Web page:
Efficiency in the football-betting market was examined on a month-by-month basis over a 19-year period. Prompted by the mispricing of IPOs in the securities market, we anticipated less-efficient pointspreads in the first month of the National Football League's season (September) than in the three succeeding months. While more wins-to-bets ratios for the 28 NFL teams competing during the 1980-98 seasons were nonrandom in September than in October or November, W/B ratios in December were most conspicuously out-of-line. Possible explanations for a mature market behaving immaturely include an environment in which streaks occur as teams either chase post-season rewards or collapse when no longer contending and the substitution of lesser-known players for injured teammates.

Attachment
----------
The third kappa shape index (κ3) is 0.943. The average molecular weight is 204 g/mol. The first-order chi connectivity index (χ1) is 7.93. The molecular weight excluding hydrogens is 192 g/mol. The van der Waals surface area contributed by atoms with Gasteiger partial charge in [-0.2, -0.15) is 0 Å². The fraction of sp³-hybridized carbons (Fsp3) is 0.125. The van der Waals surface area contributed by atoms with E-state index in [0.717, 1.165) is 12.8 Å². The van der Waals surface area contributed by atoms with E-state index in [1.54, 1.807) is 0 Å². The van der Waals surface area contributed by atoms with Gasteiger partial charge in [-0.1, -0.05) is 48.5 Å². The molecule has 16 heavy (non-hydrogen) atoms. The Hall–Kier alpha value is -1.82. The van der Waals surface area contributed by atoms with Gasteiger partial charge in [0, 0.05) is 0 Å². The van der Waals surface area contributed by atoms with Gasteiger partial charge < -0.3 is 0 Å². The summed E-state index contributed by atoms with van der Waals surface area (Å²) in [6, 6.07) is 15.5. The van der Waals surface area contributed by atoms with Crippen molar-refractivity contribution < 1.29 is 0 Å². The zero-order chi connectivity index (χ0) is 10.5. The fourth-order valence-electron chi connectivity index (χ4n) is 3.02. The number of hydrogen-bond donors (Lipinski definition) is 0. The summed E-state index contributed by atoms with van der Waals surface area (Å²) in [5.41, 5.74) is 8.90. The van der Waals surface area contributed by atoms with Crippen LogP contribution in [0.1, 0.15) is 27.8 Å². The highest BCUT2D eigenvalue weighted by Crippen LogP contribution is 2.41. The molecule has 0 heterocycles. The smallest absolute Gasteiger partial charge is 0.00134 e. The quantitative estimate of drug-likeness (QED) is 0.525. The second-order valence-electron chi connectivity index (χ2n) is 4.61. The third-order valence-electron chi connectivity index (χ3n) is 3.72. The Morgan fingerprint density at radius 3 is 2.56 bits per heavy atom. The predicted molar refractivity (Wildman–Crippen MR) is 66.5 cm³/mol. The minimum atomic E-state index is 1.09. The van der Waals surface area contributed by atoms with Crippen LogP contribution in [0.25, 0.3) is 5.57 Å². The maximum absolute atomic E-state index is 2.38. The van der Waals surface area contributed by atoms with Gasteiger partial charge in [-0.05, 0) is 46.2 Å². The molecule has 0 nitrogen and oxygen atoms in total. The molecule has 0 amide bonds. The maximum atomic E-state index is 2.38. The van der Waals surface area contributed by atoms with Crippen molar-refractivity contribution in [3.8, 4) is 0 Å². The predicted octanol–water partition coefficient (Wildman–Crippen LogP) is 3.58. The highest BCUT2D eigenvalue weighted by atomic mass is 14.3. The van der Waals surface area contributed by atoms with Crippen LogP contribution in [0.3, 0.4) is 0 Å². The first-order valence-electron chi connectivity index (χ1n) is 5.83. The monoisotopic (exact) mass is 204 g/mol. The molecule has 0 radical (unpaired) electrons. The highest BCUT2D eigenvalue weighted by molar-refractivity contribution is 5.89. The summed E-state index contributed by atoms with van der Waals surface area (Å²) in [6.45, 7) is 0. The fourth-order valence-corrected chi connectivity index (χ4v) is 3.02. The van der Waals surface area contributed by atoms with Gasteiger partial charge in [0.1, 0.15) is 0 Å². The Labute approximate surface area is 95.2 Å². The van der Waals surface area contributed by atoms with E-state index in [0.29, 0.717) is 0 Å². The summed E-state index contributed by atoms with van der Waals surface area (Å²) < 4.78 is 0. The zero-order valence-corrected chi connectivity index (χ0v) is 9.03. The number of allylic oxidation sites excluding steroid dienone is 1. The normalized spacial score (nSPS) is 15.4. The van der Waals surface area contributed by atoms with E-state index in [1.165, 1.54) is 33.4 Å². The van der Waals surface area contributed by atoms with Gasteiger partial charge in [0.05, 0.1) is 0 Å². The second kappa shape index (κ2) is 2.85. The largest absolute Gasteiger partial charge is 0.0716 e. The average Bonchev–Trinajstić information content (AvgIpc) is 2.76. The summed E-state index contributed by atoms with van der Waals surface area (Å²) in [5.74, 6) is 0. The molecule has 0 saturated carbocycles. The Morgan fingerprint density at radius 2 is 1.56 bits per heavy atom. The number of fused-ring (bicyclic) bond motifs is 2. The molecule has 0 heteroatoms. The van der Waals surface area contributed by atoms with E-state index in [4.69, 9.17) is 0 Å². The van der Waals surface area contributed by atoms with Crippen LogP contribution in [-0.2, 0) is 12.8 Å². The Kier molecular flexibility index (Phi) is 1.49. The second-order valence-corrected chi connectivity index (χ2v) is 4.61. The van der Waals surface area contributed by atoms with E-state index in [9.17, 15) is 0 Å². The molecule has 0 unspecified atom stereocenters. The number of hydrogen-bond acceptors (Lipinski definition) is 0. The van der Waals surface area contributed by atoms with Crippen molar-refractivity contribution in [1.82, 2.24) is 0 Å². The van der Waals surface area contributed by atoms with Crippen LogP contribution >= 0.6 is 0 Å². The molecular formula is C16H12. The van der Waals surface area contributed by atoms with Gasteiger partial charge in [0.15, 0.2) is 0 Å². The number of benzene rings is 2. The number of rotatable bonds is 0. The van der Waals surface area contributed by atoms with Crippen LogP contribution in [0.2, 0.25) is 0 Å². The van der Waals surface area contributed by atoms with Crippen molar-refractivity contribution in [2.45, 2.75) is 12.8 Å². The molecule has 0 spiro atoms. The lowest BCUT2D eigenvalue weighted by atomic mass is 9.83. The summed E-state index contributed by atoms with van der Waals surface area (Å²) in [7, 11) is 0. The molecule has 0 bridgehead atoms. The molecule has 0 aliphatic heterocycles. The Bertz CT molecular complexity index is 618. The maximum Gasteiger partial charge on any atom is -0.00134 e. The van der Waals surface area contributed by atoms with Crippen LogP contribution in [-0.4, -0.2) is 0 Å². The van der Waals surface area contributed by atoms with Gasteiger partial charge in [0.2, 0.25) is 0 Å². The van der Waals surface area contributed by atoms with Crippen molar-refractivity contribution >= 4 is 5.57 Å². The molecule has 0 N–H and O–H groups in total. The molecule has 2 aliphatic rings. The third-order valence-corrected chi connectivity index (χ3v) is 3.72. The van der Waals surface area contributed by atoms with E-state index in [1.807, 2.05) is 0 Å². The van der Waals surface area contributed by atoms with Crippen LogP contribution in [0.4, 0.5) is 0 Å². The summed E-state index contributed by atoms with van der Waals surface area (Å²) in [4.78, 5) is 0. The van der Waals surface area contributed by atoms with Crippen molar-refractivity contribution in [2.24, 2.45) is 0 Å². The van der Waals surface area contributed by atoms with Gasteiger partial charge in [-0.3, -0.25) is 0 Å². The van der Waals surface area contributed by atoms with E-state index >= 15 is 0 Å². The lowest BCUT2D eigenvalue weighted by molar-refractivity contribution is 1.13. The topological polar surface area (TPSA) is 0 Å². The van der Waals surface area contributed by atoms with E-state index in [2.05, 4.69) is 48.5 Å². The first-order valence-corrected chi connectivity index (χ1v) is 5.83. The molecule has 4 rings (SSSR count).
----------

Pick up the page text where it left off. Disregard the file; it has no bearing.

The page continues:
Ladd Kochman and Randy Goodwin. "The Impact of Season Maturity on the Football-Betting Market." New York Economic Review. vol. 31, Fall 2000, p. 27-31
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